Published since 1946
New Monthly Column by WMI President Tony Wasley
Happy New Year and welcome to the 78th Volume of the Outdoor News Bulletin (ONB)! Year number 78 of the ONB will bring a new section to the newsletter, “The President’s Message.” As I close in on my first year at WMI, the idea of establishing a regular ONB communications feature seemed fitting. The feature will be a simple and concise effort to emphasize and highlight relevant conservation information, invite thought and reflection on various conservation issues, and offer opportunities for engagement and professional development related to conservation actions. Going forward, I very much look forward to engaging with ONB subscribers through this regular communication channel so stay tuned.
In the spirit of emphasizing and highlighting relevant conservation information, I want to encourage you to note the dates (March 25-29) and location (Grand Rapids, MI) of the upcoming 89th North American Wildlife and Natural Resources Conference. WMI is very excited by the early interest in this year’s conference and the thought-provoking and engaging topics being covered in the plenary and special sessions. The four unique special session topics include ESA, relevancy, wildlife values, and conservation history. You can find more information on the special sessions here on our website.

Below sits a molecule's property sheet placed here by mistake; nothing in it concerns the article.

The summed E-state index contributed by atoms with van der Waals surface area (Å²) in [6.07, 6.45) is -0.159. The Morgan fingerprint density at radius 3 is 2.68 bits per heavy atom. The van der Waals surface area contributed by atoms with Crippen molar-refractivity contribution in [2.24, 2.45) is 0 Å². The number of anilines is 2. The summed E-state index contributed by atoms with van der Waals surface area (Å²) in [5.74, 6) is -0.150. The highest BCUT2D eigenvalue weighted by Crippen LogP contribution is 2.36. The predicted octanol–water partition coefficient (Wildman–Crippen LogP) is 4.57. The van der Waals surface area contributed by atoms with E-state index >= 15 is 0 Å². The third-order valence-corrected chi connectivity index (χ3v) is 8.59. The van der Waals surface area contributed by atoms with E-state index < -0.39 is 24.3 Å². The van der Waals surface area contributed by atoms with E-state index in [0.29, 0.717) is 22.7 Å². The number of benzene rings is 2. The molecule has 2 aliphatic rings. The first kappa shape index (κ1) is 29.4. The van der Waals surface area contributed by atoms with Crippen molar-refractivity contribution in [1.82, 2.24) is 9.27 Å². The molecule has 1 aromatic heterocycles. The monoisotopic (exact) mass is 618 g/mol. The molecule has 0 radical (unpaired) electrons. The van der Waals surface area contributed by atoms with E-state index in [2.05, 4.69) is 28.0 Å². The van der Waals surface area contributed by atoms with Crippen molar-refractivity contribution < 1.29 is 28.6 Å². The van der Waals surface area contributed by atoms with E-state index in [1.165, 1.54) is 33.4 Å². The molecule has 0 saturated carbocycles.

As I type this brief message, I can finally see snow falling in the mountains outside my office window and an arctic blast is sending many temperatures around the country to well below zero and closer to season appropriate averages. Despite the feeling and appearance of winter that is now present, it’s important to reflect on this year’s Christmas time snow cover as one of the lowest recorded or the latest arrival of below zero temperatures in much of the country. What does late snow and slow-to-arrive cold temperatures do to habitats, forage, species, migrations, pathogens, and their interactions? Climate variability and the challenges it presents to fish and wildlife managers will be an evident thread woven throughout the themes of conversations at the North American Conference whether directly in discussing climate change or indirectly as we endeavor to meet the needs of habitats and species that struggle to adapt at a rate commensurate with the rate of change around them.
WMI is grateful for all our partners and ONB readers and we are looking forward to 2024 with excitement and enthusiasm. The future is bringing some exciting opportunities that I am anxious to share through this dedicated forum. Again, Happy New Year and I hope to see you at the North American!